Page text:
Rainforest Solutions Project

Promoting conservation and economic alternatives in British Columbia's Great Bear Rainforest


Vast area of new parks ends coastal controversy

February 8, 2006

Premier Gordon Campbell announced Tuesday 1.2 million hectares of new parks will be established along a 400-kilometre stretch of British Columbia’s wild coastal forests, ending 10 years of confrontation over a region dubbed the Great Bear Rainforest by environmentalists.

Part of a larger experiment in land-use planning reached among environmentalists, first nations loggers and coastal communities, the premier said the parks “will forever preserve some of the largest intact temperate rainforest anywhere in the world.”

“We have reached these agreements together,” Campbell told invited guests at an announcement held at Vancouver’s Pan Pacific Hotel. “It is an example the world can follow.”

Environmental activists, first nations and industry leaders congratulated and hugged each over the coast plan — an accomplishment that took 10 years of conflict and negotiation to achieve.

The new parks, in addition to 600,000 hectares already in parkland, will create a network of protected areas encompassing 1.8 million hectares — an area three times the size of Prince Edward Island — in 100 pristine river valleys.

The plan is an expanded version of a land-use decision originally worked out in 2001 but subject to government-to-government negotiations between the province, and 25 first nations who have lived in the regions for thousands of years. It covers a 6.4-million hectare region of rainforest, inlets and coastal islands from the Alaska border in the north to Bute Inlet in the south.

At its heart is the 103,000-hectare Kitasoo Spirit Bear Conservancy, a wildlife zone on Princess Royal Island. In total, 200,000 hectares has been dedicated to protect the kermode bear, known as the Spirit Bear for its white fur. The bear is found only on the B.C. coast.

“There are 100 new protected areas that will be established,” Campbell said.

The parks were the key element in a revolutionary but untested land-use strategy that will change the way the coast is developed and brings in new players. A collaboration among community groups, first nations, environmentalists, industry and government, the agreement pledges to put ecological concerns first and provide first nations with a say in what takes place in their traditional territories.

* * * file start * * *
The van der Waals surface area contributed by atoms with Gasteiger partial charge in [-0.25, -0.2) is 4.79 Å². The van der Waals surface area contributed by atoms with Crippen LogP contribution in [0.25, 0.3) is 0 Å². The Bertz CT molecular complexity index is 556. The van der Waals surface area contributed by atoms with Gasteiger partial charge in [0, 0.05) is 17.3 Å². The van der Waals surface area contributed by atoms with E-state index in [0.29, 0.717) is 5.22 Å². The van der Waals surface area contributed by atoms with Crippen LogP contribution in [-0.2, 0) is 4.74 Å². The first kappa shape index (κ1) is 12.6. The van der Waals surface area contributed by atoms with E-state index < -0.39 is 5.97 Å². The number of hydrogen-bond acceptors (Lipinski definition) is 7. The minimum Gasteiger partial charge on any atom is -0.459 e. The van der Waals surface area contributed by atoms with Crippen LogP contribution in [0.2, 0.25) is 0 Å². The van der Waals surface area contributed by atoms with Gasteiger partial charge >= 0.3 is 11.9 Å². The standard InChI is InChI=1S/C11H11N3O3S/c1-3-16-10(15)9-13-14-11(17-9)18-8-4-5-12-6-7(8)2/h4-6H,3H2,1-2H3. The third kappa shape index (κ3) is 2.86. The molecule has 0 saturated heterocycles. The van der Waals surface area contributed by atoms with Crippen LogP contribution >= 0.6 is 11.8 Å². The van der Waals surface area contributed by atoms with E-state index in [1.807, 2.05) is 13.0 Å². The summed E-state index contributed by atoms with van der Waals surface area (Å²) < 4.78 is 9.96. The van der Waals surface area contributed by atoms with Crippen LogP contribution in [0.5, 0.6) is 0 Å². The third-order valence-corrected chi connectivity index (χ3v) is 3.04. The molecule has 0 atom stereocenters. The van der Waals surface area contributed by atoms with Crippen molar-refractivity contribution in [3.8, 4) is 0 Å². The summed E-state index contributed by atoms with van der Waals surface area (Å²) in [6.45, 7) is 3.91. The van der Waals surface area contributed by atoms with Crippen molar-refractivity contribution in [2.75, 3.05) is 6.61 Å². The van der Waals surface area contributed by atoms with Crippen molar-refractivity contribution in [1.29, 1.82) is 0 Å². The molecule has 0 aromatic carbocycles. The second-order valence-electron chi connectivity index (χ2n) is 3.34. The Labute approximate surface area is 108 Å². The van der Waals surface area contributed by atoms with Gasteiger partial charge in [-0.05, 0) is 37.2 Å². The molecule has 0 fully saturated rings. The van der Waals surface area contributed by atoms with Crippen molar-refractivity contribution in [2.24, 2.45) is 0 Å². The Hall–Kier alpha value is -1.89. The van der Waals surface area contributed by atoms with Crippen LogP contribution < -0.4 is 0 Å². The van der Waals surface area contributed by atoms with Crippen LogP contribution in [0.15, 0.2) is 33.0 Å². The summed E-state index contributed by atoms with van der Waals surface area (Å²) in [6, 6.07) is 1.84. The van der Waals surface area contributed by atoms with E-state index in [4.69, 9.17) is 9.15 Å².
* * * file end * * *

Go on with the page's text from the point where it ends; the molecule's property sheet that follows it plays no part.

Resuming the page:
The province maintains it still has ultimate authority — the Cabinet is the final decision-maker, Agriculture and Lands Minister Pat Bell said. But first nations leader Dallas Smith said the agreement states that decisions will be reached through government-to-government talks.

Costs of compensation for lost harvesting rights, lost provincial timber revenues and the final amount of timber that will be cut on the coast are some of the issues that remained unresolved Tuesday. “It’s the best that could be achieved under the circumstances and represents a new beginning,” said Port McNeill Mayor Gerry Furney. A long-time advocate of forestry jobs, Furney said jobs have been sacrificed to reach the agreement.

But that didn’t dampen the enthusiasm all the partners were feeling Tuesday.

The Germans, a hugely important customer to B.C., said if the industry did not solve its problems, the publishers would buy their paper elsewhere.

“They told us what they had seen was in conflict with what we were saying,” said Dumont.

While the meeting with the Germans was still underway, a memo was delivered to Berman: Home Depot had just proclaimed it would no longer buy wood products from endangered forests. She gleefully read it out.

The timing couldn’t have been better. The industry began earnest discussions with the environmental organizations shortly after.

Within a year, they had the framework for an agreement that would protect unlogged watersheds, introduce ecosystem-based logging, and focus on building a sustainable economy for local communities.

The deal was announced with fanfare by the NDP government months before the 2001 election.

The Liberals agreed to implement it, but it took almost five years. The initial agreement was expanded to include first nations’ interests, and regional land and resource-use planning tables.

Dumont said the key issue now is whether the plan will be economically sustainable. “We still need to figure out a practical way that you can harvest those forests, make a buck and contribute on the economic side.”


Premier Gordon Campbell is expected to announce a consensus deal today with coastal first nations that will:

  • Protect up to one-third of six million hectares of central and northern coastline from development.
  • Introduce an experiment in land-use planning that set as goals environmental, economic and community sustainability.
  • Include first nations more directly in decision-making, such as requiring forest companies to reach accommodation with native communities in order to log.
  • Introduce ecosystem-based management, a practice that requires loggers to leave a functioning ecosystem after they leave a region. It is expected to drastically reduce harvesting levels.